These aren’t great movies, and only the Koster entry, Three Smart Girls Grow Up, is really beautifully and smartly directed. But she’s great. It’s moving to watch her still — charming everybody, knocking out her elders with her agile pure voice, fixing it all up so neatly, so sweetly, playing the kind of American princess all the world loves.

In a way, both of those competing teen girls won on that long ago 1936 Sunday: little hot jazzbo Frances and  little sweet classical Edna Mae. And, in a more complex way, they both lost. But we won. Includes:

  • Mad About Music (U.S.; Norman Taurog, 1938). Three Stars. Impish, high-spirited Deanna, hidden away at a Swiss girls’ school, is the unacknowledged daughter of Hollywood star Gail Patrick; she persuades composer Herbert Marshall (suavest of the suave) to impersonate her father. Nonsense, but likable. With Bill Frawley, Arthur Treacher and Franklin Pangborn.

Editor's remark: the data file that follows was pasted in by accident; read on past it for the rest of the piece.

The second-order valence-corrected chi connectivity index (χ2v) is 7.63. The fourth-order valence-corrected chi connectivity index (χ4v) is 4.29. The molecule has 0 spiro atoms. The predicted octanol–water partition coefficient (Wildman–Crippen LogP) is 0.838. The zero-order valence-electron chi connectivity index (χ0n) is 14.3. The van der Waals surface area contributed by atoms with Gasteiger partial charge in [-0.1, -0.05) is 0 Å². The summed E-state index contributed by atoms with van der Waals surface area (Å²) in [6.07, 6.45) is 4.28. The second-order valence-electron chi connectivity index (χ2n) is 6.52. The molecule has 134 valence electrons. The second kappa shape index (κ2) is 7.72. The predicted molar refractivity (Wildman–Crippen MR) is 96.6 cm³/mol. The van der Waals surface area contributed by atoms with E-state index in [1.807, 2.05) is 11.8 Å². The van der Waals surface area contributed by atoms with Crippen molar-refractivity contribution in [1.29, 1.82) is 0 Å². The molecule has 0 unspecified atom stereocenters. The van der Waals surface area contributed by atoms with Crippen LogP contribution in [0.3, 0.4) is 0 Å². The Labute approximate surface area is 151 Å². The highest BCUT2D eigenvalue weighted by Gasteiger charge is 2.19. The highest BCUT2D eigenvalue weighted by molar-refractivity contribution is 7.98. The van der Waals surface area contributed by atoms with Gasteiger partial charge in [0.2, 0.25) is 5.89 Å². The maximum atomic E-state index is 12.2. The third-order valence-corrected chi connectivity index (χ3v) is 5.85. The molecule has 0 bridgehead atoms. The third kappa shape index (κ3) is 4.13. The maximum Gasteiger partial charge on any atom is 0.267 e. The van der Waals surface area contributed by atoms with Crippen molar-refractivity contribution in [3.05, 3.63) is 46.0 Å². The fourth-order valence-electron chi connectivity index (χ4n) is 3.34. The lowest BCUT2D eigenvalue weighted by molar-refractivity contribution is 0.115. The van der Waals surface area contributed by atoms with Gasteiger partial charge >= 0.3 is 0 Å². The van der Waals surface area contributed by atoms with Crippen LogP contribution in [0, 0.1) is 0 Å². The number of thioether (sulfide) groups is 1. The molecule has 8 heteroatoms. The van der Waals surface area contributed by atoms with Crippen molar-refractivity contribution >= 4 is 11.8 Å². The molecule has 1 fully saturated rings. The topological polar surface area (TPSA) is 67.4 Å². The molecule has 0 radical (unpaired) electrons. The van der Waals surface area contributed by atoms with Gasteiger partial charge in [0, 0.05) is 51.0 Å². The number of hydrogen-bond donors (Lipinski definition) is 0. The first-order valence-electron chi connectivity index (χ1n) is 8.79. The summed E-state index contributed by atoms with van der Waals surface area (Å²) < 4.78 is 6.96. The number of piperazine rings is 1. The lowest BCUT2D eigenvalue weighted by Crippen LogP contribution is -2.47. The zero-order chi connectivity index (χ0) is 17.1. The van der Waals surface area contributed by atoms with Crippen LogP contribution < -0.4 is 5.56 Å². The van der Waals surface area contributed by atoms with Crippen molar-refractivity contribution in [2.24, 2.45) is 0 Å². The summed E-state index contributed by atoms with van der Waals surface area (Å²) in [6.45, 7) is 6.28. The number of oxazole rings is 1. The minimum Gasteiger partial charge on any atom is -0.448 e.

• That Certain Age (U.S.; Edward Ludwig, 1938) Three Stars. Part of it is a Babes in Arms let’s-put-it-on-in-the-guesthouse-kids musical with Jackie Cooper as her beau. Part of it is a sort-of-romance, with her teen heart leaping as she rides a bike with Melvyn Douglas as a journalist on R. and R. Prime Durbin, though.
  • Three Smart Girls Grow Up (U.S.; Henry Koster, 1939) Three Stars. This is quintessential Deanna Durbin, her top princess role, good Koster, and the sequel to the movie that made her a star and him a Hollywood director. Back with her two sisters, Deanna match-makes and gets into scrapes with fellow musician Bob Cummings. In many ways, a perfect Durbin star vehicle — and the opening long-tracking-shot credits and party scene actually look a bit like Max Ophuls, slumming. (That‘s a high compliment.)
  • Because of Him (U.S.; Richard Wallace, 1946)  Two and a Half Stars. A weird role for Durbin — a scheming, flirtatious Broadway hopeful, manipulating a tabloid scandal and trying to con both stage star Charles Laughton and playwright Franchot Tone into giving her a part. Silly script, but the cast works wonders with it.